Months before the filing deadline for November’s City Council race, Missoula’s Chamber of Commerce was searching for a horse to run. The Chamber and Council don’t always agree on the definition of pro-business values—Councilwoman Lois Herbig is confident that the Chamber has never much liked her and other liberal Council members—so this year the Chamber revved up its campaign to recruit actively pro-business candidates with a string of e-mails to its 700 members and notices in newspapers.
Chamber spokeswoman Mary Lou Winton isn’t sure how many candidates decided to run because of the Chamber’s campaign—three new challengers are Chamber members—but she calls the campaign a success.
“We’ve been trying to get more people to run, more people who are interested in the issues of business,” she says. “It looks like it worked.”
Now that the Chamber has lured a few of its own—Pete Pettersen, Don Nicholson and former Mayor Bob Lovegrove—into the races, all that should be left to do is endorse their favorite contenders. But unlike in years past, the Chamber—even after all the recruiting—won’t be making endorsements.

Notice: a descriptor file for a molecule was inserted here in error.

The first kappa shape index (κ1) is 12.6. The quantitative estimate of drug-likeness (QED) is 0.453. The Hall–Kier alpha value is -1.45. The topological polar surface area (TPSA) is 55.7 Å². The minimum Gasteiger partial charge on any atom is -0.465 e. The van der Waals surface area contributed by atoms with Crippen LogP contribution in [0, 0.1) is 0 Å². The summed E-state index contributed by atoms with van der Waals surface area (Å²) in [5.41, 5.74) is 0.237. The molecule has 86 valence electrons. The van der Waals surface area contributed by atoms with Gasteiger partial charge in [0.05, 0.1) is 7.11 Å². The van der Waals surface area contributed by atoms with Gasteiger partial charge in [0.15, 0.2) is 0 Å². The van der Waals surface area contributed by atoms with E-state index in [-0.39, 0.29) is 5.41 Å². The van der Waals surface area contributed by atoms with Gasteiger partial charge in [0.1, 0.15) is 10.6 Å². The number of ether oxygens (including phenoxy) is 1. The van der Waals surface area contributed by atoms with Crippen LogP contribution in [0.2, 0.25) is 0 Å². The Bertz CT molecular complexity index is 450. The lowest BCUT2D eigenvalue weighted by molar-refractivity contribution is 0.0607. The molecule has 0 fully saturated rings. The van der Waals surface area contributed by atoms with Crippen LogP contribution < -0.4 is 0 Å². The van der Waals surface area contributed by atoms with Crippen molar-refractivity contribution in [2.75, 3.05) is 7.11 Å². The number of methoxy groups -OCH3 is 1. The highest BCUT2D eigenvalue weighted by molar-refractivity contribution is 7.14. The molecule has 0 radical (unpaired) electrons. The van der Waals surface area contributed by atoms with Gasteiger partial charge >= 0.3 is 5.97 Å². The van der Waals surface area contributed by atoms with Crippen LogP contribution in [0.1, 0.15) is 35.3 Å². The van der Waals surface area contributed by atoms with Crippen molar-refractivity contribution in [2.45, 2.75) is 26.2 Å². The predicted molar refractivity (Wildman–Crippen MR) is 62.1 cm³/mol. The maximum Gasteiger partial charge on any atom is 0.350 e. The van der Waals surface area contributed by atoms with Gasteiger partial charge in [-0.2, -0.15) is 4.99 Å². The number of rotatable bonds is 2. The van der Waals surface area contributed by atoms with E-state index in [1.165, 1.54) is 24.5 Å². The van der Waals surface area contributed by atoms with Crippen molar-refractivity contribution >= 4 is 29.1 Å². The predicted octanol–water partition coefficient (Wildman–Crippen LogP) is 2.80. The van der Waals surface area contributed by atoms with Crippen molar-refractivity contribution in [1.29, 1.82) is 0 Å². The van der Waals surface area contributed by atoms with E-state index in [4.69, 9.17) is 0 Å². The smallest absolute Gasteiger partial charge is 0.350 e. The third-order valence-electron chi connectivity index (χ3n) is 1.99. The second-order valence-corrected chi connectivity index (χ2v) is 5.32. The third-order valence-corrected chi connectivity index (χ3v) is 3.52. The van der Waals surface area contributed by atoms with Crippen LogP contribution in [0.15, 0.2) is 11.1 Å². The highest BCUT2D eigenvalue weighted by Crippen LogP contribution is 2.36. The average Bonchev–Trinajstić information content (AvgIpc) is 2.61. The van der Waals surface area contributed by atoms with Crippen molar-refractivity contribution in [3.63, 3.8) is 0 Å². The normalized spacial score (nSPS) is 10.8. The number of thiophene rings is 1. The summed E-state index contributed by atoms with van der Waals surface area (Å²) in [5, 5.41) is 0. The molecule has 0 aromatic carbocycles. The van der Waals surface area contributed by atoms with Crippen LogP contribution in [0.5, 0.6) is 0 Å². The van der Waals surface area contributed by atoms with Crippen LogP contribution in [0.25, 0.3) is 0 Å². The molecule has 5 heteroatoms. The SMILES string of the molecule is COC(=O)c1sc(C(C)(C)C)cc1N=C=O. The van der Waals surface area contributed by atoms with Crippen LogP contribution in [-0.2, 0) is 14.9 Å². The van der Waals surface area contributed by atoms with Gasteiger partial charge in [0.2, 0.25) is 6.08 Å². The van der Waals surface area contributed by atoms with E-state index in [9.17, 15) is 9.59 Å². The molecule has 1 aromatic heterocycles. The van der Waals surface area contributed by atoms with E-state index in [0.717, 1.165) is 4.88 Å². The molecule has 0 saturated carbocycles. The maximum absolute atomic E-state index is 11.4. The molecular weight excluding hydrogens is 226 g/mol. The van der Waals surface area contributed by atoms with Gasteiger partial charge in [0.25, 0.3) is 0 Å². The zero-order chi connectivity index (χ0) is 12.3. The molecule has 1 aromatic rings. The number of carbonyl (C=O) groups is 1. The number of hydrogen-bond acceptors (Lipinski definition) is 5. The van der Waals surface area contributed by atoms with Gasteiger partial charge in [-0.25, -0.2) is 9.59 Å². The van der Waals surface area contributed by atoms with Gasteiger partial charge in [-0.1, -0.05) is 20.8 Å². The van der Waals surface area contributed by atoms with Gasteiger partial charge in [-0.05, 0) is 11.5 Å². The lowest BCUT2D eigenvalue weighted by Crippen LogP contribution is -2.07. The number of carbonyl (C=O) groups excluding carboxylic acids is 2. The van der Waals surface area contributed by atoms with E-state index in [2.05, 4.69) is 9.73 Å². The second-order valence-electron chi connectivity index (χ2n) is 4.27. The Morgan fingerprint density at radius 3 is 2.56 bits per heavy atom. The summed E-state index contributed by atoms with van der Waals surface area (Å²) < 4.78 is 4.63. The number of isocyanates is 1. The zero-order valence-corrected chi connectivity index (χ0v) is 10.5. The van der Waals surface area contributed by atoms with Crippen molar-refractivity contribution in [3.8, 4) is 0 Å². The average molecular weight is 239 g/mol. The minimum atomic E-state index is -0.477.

“I’ll be first to admit that within the Chamber membership there are people who feel strongly that we should endorse, and people who feel strongly that we should not endorse,” says new Chamber President Bob Tutskey. “Personally, my position on that as the current Chamber president is that we are not going to endorse candidates. Our job [this year] is to provide a forum and disseminate information and let our members know about each candidate.”
Instead of the traditional endorsements, Tutskey has steered the Chamber in a different direction by sponsoring a series of candidate question-and-answer sessions open to Chamber members and the public. But September’s two forums failed to draw much of an audience.
“These weren’t private meetings, they were open to the public, but in reality I think that basically everybody that participated was a Chamber member,” he says. “Out of approximately 700 Chamber members, there were 25 people there, so it’s not a very big representation.”